Following a meeting hosted by the Asian Development Bank Institute (ADBI) in Tokyo recently, 15 Asian credit agencies have agreed to form a ratings association in the hope that it will stimulate an increase in cross-border bond trade in the region. The new association will be formed by the end of this year, with one attendee at the meeting saying that it could be as early as September.
A working committee for the new group, to be chaired by Kazuo Imai, general manager of Japan Credit Rating Agency, will meet in Manila in August to finalize the details.
The gathering was the brainwave of the Asian Bankers Association (ABA) and the Japan Credit Rating Agency. The ABA has been vocal in questioning whether the methodology used by international agencies such as Moody's and Standard & Poor's is applicable in rating local deals and that local agencies have a better understanding of local business.
Nevertheless, the idea put forward before the meeting that local agencies in Japan, India, Indonesia, Korea, Malaysia, the Philippines and Taiwan would work towards establishing a unified credit rating system for Asia will not be pursued.
That will not come as a surprise to many debt market specialists who maintain that trying to unify rating methodology given the huge differences between Asian countries, both in terms of financial culture and the varying stages of market development that exist, would be impossible in reality.
Instead, the main focus of the association will be to raise rating standards and quality through the adoption of best practices and joint efforts in increasing regional capacity in the bond markets.
Jeffrey Koo, chairman of Chinatrust Commercial Bank and the founder of the ABA, believes a vibrant local bond market is essential if Asia is to avoid the extreme difficulties it faced during the Asian crisis.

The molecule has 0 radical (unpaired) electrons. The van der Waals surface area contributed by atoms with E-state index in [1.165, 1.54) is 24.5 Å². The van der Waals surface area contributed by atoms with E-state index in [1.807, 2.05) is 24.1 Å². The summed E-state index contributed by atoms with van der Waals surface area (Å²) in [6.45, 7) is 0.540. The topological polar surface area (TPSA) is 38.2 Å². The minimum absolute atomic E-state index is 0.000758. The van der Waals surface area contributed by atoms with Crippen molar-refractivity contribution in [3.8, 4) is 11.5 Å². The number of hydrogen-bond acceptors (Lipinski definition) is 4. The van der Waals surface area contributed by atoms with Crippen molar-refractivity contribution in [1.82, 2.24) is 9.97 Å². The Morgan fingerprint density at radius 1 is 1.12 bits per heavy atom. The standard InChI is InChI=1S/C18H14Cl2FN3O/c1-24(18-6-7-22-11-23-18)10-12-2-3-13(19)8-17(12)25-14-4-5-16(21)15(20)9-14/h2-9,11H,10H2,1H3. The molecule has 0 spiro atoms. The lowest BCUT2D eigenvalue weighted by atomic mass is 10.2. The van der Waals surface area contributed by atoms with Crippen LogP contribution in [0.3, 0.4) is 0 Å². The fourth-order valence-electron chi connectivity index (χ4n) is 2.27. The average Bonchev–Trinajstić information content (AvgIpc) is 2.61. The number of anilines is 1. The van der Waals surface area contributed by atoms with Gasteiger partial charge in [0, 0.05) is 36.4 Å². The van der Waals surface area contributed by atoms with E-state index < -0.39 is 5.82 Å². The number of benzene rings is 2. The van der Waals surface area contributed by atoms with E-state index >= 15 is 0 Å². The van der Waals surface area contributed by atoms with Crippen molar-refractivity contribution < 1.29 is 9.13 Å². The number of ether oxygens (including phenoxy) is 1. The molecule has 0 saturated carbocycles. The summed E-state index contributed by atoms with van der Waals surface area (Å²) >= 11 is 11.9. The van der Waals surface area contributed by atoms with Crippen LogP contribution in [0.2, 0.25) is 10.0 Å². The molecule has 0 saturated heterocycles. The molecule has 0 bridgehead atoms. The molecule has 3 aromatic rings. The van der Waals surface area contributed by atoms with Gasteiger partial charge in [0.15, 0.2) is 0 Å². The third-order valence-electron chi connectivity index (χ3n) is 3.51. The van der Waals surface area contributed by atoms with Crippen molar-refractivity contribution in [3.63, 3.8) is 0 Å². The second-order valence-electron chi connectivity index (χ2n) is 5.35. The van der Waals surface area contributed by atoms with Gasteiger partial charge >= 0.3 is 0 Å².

"Asian economies, with their high savings rates, could have avoided the pains of the crisis if they had vibrant bond markets," Koo opines. "In advanced countries, bond markets are key channels for domestic savings to fund long-term needs of companies and governments, and provide an alternative for investors and companies when banks and stock markets are in trouble."
In terms of how rating agencies can facilitate market growth, the agencies themselves see them as a aid for investors to see accurate information about issuers, making those investment decisions easier.
Obviously, the international agencies also see themselves in much the same way, but Masuru Yoshimitsu, dean of the ADBI, says that local agencies can boost their businesses by stressing their local knowledge.
"Because of their familiarity with domestic business practices, regulations, legal, corporate governance and regulatory framework, domestic credit rating agencies have a home court advantage in evaluating domestic currency bond issues and issuers," Yoshimitsu says.
The coming together of the agencies will increase the accuracy of local ratings, according to PK Choudhury, managing director of Investment Information & Credit Rating Agency. "Accuracy of ratings is more likely to be ensured if there are more voices and more debate," he says.